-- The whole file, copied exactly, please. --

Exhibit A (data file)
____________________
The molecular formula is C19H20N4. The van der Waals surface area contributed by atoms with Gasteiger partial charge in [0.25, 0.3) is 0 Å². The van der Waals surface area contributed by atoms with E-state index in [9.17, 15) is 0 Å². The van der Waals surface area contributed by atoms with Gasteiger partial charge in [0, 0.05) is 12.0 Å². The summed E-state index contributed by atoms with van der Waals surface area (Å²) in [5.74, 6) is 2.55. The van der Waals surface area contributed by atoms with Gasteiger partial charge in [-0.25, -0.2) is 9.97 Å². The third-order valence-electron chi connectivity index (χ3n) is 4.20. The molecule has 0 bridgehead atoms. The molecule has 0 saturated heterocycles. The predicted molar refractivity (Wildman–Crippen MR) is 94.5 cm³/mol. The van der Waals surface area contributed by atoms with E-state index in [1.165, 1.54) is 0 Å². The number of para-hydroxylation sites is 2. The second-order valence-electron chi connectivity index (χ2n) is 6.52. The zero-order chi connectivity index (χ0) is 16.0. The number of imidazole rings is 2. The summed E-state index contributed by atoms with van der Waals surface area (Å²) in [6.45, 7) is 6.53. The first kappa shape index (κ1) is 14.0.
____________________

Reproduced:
The molecular formula is C19H20N4. The van der Waals surface area contributed by atoms with Gasteiger partial charge in [0.25, 0.3) is 0 Å². The van der Waals surface area contributed by atoms with E-state index in [9.17, 15) is 0 Å². The van der Waals surface area contributed by atoms with Gasteiger partial charge in [0, 0.05) is 12.0 Å². The summed E-state index contributed by atoms with van der Waals surface area (Å²) in [5.74, 6) is 2.55. The van der Waals surface area contributed by atoms with Gasteiger partial charge in [-0.25, -0.2) is 9.97 Å². The third-order valence-electron chi connectivity index (χ3n) is 4.20. The molecule has 0 bridgehead atoms. The molecule has 0 saturated heterocycles. The predicted molar refractivity (Wildman–Crippen MR) is 94.5 cm³/mol. The van der Waals surface area contributed by atoms with E-state index in [1.165, 1.54) is 0 Å². The number of para-hydroxylation sites is 2. The second-order valence-electron chi connectivity index (χ2n) is 6.52. The zero-order chi connectivity index (χ0) is 16.0. The number of imidazole rings is 2. The summed E-state index contributed by atoms with van der Waals surface area (Å²) in [6.45, 7) is 6.53. The first kappa shape index (κ1) is 14.0.